Travel and Live in Ecuador

I'm 34.
I'm married.
I have two children.
I live in Guayaquil, Ecuador.
I don't like Guayaquil and I'd rather be a fruit farmer in the country but I don't know anything about growing fruit.
And my wife won't live anywhere without a mall.
So I'm an English teacher.
Read about my adventures in Ecuador.
And check out my website

Ask me anything  


 We decided to go to Vinces on the back of buying some delicious chocolate produced from the Pepa de Oro cooperative stand at a food fair in Guayaquil. The other reason was that I wanted to see if it deserved the mantle of Little Paris that it has been given here. I didn´t think it would…and it doesn´t.

Ecuadorians seem to be heartbreakingly proud of whatever settlement they are from. I say heartbreaking because often it is really hard to work out why. I try to respect the lack of cynicism but sometimes I just end up disillusioned with the sense of unreality. One of the guys who used to work on my street fixing fridges is from Vinces and he was always inviting me to go back with him one weekend to visit his family and go drinking with his mates. He said everyone was friendly and Vinces was really nice. The people definitely seemed really friendly but on the other point I just don´t really get where he was coming from. Somewhere in my brain he´d planted this idea of sitting at a cool riverside bar drinking beer and listening to salsa but in Vinces that bar is still a dream.


Anyway, Vinces is a small communal town on the Ecuadorian coastal plain, just inside the province of Los Rios, about 2 hours north of Guayaquil. No major highways pass through which is the main reason I´d never been there. However there is a more direct route by river and in the 19th Century this was the main route for exporting cacao, a trade which made some local plantation owners seriously rich.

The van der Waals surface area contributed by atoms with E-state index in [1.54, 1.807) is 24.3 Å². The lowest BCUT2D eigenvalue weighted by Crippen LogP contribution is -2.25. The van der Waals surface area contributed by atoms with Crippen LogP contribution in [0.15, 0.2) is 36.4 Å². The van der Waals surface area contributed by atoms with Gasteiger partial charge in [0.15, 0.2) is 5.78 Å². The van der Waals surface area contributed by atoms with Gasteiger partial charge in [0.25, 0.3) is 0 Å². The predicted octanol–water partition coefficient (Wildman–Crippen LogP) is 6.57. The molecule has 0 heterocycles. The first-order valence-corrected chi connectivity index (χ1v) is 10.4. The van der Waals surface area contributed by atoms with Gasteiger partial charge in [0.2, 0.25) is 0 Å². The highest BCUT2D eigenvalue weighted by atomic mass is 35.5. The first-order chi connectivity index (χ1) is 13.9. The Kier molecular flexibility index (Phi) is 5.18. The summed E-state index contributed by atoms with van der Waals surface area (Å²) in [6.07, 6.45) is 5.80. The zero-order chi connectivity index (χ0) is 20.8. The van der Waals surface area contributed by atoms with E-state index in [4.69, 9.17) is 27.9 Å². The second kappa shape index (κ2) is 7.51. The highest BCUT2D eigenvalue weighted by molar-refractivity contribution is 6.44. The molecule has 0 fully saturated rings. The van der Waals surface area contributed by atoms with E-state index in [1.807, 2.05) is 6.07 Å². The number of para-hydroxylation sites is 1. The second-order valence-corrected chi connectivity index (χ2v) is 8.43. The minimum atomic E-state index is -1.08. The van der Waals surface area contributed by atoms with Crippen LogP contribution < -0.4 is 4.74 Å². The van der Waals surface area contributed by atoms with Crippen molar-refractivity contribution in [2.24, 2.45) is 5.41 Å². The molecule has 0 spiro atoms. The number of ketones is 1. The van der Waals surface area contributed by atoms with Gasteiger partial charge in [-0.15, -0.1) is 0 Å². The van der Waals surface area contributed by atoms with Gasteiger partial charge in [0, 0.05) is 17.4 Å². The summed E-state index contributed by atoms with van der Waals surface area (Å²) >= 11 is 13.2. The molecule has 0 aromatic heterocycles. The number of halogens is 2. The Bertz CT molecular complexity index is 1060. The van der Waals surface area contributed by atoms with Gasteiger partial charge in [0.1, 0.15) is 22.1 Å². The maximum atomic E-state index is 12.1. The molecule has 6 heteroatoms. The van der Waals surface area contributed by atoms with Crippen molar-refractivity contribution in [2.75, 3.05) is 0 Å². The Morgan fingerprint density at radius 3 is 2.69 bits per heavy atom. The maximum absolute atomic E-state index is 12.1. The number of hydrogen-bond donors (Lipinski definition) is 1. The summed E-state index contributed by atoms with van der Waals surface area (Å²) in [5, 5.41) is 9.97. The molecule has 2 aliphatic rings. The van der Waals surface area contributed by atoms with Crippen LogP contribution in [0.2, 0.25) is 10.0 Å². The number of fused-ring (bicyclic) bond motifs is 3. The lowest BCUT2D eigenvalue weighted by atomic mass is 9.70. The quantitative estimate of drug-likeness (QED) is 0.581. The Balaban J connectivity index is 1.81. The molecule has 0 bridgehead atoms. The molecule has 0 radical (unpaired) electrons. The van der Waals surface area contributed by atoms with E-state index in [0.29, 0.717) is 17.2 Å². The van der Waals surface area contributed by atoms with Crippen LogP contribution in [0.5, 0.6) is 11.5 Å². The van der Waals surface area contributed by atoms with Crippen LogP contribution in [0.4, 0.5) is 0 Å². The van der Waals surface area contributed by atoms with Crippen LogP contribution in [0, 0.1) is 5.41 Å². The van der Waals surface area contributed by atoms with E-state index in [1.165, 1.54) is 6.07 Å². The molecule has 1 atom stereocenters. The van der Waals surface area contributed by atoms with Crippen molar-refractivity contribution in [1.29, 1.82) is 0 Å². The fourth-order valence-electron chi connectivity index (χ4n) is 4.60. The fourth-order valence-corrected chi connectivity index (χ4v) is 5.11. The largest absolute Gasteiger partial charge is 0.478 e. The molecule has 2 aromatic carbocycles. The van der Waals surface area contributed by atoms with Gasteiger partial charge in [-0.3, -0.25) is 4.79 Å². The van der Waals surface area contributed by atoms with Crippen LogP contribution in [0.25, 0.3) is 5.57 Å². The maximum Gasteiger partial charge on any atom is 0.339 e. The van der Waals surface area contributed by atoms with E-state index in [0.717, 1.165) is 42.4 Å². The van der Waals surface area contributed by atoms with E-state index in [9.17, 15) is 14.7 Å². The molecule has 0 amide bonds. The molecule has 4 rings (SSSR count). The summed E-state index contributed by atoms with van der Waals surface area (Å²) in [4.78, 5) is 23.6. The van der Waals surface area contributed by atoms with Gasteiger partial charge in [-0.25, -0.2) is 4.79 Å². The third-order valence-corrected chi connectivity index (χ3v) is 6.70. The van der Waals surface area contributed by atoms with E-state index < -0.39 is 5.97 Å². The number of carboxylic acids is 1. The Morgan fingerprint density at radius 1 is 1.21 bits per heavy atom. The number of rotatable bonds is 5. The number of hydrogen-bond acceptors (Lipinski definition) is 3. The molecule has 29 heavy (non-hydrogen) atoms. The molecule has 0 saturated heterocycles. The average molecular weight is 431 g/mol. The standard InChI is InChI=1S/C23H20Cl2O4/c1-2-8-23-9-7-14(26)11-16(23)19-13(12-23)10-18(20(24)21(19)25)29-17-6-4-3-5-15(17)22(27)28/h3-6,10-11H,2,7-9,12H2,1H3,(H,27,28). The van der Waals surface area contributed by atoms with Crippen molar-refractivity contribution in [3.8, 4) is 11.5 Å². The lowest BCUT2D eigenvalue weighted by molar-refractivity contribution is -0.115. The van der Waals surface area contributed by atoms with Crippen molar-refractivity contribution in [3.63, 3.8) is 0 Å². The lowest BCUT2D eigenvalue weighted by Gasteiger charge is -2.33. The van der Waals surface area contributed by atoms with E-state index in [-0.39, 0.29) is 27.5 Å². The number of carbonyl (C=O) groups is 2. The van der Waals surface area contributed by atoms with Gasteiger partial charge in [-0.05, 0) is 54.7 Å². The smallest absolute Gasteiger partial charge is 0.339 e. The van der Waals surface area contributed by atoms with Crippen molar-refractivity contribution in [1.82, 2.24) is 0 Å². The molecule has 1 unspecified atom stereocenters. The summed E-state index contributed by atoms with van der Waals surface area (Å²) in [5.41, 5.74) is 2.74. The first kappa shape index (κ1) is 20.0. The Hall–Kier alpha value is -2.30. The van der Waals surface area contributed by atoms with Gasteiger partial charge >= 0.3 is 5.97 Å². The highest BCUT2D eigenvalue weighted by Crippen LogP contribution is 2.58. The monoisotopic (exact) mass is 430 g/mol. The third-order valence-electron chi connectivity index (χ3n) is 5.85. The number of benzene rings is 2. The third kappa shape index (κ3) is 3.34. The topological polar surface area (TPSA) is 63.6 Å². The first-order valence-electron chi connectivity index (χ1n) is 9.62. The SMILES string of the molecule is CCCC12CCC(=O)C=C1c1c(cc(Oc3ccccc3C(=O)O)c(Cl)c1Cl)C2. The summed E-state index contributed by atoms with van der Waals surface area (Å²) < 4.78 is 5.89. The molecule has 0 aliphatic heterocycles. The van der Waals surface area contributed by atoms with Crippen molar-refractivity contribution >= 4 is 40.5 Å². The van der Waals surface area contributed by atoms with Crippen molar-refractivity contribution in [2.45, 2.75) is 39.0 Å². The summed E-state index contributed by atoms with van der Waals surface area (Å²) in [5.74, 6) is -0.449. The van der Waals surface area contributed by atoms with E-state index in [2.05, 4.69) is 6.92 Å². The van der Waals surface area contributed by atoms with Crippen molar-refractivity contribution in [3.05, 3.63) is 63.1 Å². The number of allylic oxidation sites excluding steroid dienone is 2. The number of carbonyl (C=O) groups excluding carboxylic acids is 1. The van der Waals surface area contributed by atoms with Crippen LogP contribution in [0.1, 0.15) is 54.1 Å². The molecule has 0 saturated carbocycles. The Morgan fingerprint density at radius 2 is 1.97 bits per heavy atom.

I´ve read articles suggesting that Vinces still has some vestiges of this grand past in the form of attractive old buildings and a mini Eiffel Tower.  But as soon as we drew into town I knew it was just like any other in the region: busy, dusty and not very pretty. As we approached the main park I caught a glimpse of the mini Eiffel Tower – it looked even tinnier than I´d expected. MF made some told you so noises and I started to regret the 2 hour drive.

It didn´t help that it was one of these grey overcast days we get here which just seem to magnify and dust and grime. At least the little square was in good nick having recently been remodelled and all the beaches were filled with middling to aging Vinceños who looked on in amusement/bemusement at Naomi and I (we don´t fit in).


Here´s a photo of the Eiffel Tower. It looks quite cool. Trust me, it´s not. I think I must have seen a similar shot in a magazine that had increased my expectations. Why have an Eiffel Tower at all? The plantation owners wanted a little bit of Paris to go with their wealth so why not build a library, a university, a nice boulevard or a big park. Vinces is still waiting.


The town is located on a wide curve in the river. There are a couple of footbridges at different points so we did a little circular walk. There is even a beach of sorts (a sandbank) though I didn´t see anyone brave enough to bathe in the river. It could become a really nice place to go and relax with the following: